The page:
Why?  Myers quotes the author: “From the point of view of our contemporary culture, the claim that God raised Jesus from the dead is irrational.  It cannot be incorporated into the existing plausibility structure….  It must be regarded as the esoteric belief of a community that is living in a world of make-believe rather than the world of facts.”  A little further on, Myers himself writes this in explanation of Newbigin’s observation: “Modern science is crippled by a materialistic reductionism that eliminates the category of purpose in explaining reality.”  In other words the question, “Why?” need never be asked.  There is, really no answer for someone so crippled, and by a self-inflicted crippling, too.  Myers next sentence explains the two ladies of Dr. Kreeft perfectly: “Modern social and political institutions promote a depersonalizing individualism that renders the pursuit of the common good precarious if not impossible.”  Is there a reason to care?  Well, no, really.  Why care about anything when all that really matters is your own self?

I put down what I had been reading as I finished the second sentence just quoted, and began to wonder about them.  It was early, and no one was up.  Over in the corner of the room I noticed that the hibiscus had just put forth its first blossom, a big red thing that immediately reminded me of the “planimal” I’d looked at just yesterday.

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Below the hibiscus an African violet bloomed in blue, another color I could name.

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I remembered reading a book long ago, a science-fiction novel by a fellow named Larry Niven called “Ringworld”.  Wikipedia will tell you all you need to know about the book, which entertained me.  To my mind, the “star” of the book is a vast engineering triumph, a world as big as a million earths strung out like a ribbon around its sun, and built by man.  But, it failed.  It had become in the book essentially a ruin by the time the ‘characters” had reached it.  The cause of the ruin was a collision with a meteor which punched a hole in the “ribbon”.

Wow!   Fancy that, a meteor hitting a planet and ruining a civilization. Here, though, it’s just a plot device.   It happened to a world “created” (that word again!) out of hundreds of other worlds to be a perfect place which is destroyed by a random encounter thousands of years before the time of the novel and become a ruin millions of miles in circumference in the desert of space.  (Fellows like Larry Niven, an engineer, really do think this can be done.  They have it all worked out, and look longingly at places like the asteroid belt between Mars and Jupiter to give it a try.  They call it “terraforming”.)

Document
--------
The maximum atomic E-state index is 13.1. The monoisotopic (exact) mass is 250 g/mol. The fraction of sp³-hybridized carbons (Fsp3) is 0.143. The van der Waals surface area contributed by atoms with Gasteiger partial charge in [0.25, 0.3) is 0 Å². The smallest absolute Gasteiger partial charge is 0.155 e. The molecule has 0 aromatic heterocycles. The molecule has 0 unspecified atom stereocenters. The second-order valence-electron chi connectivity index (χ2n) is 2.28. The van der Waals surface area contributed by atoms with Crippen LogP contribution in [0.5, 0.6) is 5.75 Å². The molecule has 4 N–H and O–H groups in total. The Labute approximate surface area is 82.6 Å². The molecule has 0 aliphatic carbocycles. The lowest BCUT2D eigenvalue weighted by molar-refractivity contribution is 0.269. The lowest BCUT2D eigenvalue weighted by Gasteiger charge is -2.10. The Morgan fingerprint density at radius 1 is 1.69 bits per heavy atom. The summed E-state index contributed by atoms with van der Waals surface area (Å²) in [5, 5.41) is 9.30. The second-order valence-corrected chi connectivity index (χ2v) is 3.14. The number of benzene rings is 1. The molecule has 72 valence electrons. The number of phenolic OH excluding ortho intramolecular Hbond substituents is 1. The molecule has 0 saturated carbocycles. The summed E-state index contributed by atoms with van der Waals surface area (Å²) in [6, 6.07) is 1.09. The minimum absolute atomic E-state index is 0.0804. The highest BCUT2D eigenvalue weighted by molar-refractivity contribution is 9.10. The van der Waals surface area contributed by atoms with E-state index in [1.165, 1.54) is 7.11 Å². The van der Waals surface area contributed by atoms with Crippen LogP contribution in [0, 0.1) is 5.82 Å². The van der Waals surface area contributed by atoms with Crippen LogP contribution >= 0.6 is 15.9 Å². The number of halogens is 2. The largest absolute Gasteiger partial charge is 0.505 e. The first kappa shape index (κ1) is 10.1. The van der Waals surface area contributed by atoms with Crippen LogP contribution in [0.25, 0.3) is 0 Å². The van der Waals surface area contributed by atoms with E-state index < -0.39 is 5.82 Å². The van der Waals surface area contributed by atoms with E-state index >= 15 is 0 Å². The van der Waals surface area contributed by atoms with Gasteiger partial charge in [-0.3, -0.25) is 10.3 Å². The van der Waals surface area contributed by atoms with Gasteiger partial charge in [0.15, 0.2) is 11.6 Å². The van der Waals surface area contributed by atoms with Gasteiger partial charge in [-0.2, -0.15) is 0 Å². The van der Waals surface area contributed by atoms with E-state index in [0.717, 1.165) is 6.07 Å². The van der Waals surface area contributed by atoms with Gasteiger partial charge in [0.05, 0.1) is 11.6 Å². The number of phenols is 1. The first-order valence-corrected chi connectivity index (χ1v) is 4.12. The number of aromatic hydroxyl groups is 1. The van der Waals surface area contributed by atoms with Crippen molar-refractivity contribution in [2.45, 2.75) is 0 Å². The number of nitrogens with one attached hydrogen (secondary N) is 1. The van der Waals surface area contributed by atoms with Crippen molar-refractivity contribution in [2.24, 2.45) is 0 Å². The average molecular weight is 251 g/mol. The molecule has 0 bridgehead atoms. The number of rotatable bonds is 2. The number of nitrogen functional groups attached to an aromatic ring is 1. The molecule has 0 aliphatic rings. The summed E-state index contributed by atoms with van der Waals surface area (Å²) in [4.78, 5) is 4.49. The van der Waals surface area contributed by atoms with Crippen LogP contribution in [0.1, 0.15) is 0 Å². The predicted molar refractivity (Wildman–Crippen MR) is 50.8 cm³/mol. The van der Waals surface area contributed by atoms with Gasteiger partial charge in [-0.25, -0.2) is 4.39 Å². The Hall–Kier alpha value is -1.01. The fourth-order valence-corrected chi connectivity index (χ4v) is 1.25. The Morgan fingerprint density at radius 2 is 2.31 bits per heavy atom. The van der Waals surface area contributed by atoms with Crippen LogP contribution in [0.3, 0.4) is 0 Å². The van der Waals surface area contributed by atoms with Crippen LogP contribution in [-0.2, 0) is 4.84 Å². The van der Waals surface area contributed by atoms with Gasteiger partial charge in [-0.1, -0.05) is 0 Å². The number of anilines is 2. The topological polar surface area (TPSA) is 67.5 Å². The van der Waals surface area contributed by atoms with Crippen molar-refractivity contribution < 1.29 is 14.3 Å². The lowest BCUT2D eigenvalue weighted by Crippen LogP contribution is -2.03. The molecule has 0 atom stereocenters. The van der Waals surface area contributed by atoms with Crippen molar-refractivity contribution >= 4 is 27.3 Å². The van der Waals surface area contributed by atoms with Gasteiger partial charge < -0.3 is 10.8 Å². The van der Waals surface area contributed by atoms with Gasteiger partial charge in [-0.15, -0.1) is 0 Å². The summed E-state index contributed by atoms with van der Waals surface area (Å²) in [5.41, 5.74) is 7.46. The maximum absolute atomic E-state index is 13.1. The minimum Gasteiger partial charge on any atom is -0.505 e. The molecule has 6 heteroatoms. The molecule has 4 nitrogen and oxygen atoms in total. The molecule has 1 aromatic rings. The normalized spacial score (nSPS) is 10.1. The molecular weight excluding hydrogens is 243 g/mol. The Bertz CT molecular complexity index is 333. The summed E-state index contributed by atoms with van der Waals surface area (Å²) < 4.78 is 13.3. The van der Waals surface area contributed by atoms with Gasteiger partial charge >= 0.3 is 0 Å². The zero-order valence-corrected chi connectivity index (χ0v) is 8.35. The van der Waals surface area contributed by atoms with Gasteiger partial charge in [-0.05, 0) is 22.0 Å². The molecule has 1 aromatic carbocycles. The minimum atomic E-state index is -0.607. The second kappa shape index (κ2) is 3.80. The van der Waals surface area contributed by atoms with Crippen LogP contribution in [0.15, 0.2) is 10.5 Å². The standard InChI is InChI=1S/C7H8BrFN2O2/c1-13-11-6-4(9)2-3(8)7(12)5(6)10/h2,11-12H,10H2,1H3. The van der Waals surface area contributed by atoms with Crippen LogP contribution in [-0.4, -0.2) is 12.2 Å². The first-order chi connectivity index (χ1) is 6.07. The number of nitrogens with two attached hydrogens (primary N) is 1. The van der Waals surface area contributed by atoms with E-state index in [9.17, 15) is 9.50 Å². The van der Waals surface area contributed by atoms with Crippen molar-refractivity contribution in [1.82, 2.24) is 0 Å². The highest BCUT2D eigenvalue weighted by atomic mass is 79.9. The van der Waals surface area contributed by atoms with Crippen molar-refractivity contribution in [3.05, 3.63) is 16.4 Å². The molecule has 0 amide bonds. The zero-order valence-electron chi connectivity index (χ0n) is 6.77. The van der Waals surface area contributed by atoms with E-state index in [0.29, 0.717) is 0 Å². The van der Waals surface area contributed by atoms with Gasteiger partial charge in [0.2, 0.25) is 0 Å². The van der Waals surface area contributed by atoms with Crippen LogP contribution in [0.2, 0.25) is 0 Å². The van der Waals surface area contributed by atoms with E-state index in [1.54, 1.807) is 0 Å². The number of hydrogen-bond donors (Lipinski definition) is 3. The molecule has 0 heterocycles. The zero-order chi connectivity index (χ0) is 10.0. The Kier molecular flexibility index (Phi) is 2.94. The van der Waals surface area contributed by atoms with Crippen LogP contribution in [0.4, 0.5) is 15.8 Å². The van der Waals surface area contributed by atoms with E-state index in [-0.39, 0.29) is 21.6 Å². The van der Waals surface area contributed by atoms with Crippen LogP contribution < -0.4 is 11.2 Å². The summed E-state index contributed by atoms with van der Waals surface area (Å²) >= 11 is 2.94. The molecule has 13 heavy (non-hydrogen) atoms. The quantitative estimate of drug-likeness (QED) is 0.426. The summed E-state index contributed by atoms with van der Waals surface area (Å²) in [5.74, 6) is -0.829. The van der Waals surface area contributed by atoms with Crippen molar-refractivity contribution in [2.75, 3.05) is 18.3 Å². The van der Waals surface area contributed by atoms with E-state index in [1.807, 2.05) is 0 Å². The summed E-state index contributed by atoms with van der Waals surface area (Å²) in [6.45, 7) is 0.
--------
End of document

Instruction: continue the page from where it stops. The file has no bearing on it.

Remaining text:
So was Babel, the next thing I thought about, essentially a ruin.  Someone wrote this about the reason Babel failed: “The evil is in their desire to “make a name” for themselves (cf. Gen. 12:2) rather than in the attempt to build a tower “with its top in the heavens” . . . Human smallness, not divine impotence, is emphasized in the Lord’s descent (vs. 5). … The great city and its (implied) defeat thus becomes synonymous with man’s revolt against God and its consequences.” (http://www.catholic.com/quickquestions/what-was-the-sin-of-the-tower-of-babel

I am not smart enough to draw a straight line through all of these things.  They make me just a bit dizzy to be honest when I think about them.  But I think there is a line that can be drawn, a line from Babel to dead babies, a line from blood in flower blossoms to the death of worlds that cannot fail, a line from “materialistic reductionalism” and “depersonalizing individualism” to that attitude which proclaims that my right is right and your right is negotiable or doesn’t exist, and “Why?” need never be asked.

The sky has clouded over.  It is much colder.  A storm will come.

NOTE: Another version of this story appeared a day or so ago on the Facebook page of The Christian Book Corner